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Legio XI Claudia Pia Fidelis


Bust of Julius Caesar. Musei Vaticani, Roma (Italy). Photo Jona Lendering.
Julius Caesar
(Musei Vaticani, Rome)
Legio XI Claudia Pia Fidelis: one of the Roman legions.  Its name means "the legion that is loyal and faithful to Claudius".

The eleventh and twelfth legions were recruited by the Roman general Julius Caesar for the campaign against the Helvetians in 58 BCE. Caesar also mentions this unit in his account of the battle against the Nervians, which took place in the late summer of 57. This unit must have been present at the other famous campaigns as well, such as the sieges of Bourges and Alesia.

During the civil war against Caesar's fellow-triumvir and rival Pompey the Great, which broke out in January 49, the Eleventh took part in Caesar's invasion of Italy and stayed in Apulia for some time. In the spring of 48, it fought at Dyrrhachium. It was present in the battle of Pharsalus (9 August 48) and was disbanded in 45. The veterans were settled at Bovianum in Central-Italy.

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Sling stone of the Eleventh legion, mentioning the 'divine Julius' Caesar. From L. Keppie, The making of the Roman army.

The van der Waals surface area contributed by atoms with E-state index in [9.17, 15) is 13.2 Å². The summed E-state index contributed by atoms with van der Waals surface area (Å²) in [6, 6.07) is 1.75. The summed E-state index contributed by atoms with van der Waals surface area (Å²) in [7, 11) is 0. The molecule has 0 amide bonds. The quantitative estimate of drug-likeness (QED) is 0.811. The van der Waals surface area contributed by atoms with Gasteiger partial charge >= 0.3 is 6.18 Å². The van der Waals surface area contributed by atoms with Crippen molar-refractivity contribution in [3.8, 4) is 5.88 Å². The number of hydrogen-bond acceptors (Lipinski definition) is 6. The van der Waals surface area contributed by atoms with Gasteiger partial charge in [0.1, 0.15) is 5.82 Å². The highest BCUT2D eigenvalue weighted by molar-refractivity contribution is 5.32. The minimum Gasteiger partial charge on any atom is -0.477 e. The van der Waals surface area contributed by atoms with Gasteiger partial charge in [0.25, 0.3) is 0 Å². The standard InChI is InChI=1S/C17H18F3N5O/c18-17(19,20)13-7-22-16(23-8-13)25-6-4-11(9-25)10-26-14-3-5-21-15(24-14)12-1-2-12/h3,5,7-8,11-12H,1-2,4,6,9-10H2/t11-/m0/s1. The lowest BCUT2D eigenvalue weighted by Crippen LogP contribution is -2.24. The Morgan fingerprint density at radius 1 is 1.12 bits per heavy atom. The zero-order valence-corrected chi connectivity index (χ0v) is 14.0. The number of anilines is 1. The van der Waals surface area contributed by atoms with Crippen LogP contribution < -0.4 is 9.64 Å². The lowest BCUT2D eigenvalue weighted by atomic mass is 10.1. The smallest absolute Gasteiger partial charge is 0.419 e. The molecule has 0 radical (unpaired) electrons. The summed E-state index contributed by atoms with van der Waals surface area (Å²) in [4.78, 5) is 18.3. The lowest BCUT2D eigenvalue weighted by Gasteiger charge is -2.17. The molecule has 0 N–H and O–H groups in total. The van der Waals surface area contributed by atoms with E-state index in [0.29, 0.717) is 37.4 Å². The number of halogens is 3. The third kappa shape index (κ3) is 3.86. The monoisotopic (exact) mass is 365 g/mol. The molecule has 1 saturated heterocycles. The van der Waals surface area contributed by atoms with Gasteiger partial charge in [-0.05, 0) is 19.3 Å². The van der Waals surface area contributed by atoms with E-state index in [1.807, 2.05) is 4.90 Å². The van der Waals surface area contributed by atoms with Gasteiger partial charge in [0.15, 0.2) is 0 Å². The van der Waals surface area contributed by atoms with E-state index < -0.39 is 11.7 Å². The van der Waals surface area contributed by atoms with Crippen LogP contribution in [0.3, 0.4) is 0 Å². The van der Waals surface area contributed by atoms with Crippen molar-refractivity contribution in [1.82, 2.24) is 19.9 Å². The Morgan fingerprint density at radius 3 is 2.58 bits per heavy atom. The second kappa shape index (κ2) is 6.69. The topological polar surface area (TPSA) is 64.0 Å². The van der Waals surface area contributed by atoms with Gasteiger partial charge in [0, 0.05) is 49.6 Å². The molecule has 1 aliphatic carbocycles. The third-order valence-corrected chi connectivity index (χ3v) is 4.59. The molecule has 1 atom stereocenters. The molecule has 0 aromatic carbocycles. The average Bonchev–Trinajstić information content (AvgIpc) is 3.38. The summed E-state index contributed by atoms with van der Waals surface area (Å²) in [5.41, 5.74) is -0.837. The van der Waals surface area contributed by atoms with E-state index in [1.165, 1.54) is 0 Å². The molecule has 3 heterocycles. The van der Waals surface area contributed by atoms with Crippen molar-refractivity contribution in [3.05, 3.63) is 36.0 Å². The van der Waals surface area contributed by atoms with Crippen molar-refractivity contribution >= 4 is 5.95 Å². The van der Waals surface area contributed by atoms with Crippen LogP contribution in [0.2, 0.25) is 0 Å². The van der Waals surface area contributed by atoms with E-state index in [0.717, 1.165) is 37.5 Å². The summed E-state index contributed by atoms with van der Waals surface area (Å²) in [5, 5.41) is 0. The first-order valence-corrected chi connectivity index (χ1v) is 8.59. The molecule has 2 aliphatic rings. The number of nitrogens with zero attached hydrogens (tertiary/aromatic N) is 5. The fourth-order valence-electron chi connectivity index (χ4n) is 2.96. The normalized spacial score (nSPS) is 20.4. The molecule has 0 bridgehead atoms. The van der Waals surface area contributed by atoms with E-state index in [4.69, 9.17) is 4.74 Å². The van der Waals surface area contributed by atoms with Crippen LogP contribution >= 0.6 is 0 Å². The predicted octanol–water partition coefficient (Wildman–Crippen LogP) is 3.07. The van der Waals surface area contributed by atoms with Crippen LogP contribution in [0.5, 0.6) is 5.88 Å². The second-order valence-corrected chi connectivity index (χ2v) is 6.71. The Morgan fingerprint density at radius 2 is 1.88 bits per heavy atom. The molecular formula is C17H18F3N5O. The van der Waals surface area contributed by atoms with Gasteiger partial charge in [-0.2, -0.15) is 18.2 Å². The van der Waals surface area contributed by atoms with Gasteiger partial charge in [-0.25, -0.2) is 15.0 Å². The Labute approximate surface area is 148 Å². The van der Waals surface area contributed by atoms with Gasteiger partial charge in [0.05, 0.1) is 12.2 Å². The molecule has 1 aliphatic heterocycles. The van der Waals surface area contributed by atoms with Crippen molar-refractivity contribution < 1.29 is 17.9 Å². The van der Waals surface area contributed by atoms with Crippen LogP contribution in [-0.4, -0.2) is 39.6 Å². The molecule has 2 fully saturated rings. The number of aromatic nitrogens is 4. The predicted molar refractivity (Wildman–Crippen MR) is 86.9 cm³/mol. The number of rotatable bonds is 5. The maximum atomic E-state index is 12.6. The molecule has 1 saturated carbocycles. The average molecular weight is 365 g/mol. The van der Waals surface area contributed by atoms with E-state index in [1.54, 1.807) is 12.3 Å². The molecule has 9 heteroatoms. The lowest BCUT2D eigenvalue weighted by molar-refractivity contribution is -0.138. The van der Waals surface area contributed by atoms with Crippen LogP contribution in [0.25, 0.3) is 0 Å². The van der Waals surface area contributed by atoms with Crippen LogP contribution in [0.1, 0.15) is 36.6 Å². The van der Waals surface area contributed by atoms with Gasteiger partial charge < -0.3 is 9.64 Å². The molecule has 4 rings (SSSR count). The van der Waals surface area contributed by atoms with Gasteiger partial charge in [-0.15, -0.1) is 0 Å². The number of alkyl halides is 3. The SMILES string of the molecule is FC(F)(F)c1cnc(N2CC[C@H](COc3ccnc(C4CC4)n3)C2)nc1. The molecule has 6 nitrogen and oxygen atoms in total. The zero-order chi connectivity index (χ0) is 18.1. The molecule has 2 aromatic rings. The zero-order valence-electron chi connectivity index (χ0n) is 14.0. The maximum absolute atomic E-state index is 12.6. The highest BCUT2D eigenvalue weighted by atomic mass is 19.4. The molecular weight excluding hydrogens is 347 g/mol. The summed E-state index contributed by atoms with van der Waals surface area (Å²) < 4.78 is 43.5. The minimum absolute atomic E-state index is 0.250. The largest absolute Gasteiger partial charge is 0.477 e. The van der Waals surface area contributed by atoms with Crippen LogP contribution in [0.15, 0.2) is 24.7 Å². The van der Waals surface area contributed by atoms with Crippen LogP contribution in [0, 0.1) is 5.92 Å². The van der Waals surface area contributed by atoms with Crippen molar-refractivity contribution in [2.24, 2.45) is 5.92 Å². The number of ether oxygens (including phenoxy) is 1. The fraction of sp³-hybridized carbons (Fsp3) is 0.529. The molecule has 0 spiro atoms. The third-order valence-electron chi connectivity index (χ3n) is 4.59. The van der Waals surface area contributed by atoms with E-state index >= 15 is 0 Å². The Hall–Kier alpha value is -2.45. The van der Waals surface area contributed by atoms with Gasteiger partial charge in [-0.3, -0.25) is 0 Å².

Sling-bullet from Perugia (©!!!)

In 42, however, this legion was reconstituted by Caesar's heir Octavian. After it had fought for the members of the Second Triumvirate and against the assassins of Caesar, Brutus and Cassius, in the battle of Philippi, the unit went back to Italy and suppressed a rebellion at Perugia. Probably, it also fought in Octavian's campaigns against Sextus Pompeius, the son of Caesar's rival Pompey the Great, who had occupied Sicily and threatened the food supply of Rome. He was defeated by Octavian's general Marcus Vipsanius Agrippa.

Tombstone from Vicenza, mentioning a veteran of the battle of Actium. Cast from the Museo nazionale della civiltà romana, Roma (Italy). Photo Jona Lendering.
Tombstone from Vicenza, mentioning a veteran of the battle of Actium (cast from the Museo nazionale della civiltà romana, Rome).

Perhaps the Eleventh earned a surname at this stage (the Tenth was henceforth known as Fretensis), but we don't know what this name may have been. Surnames appear to have been rare at this moment anyhow, so we need not be surprised.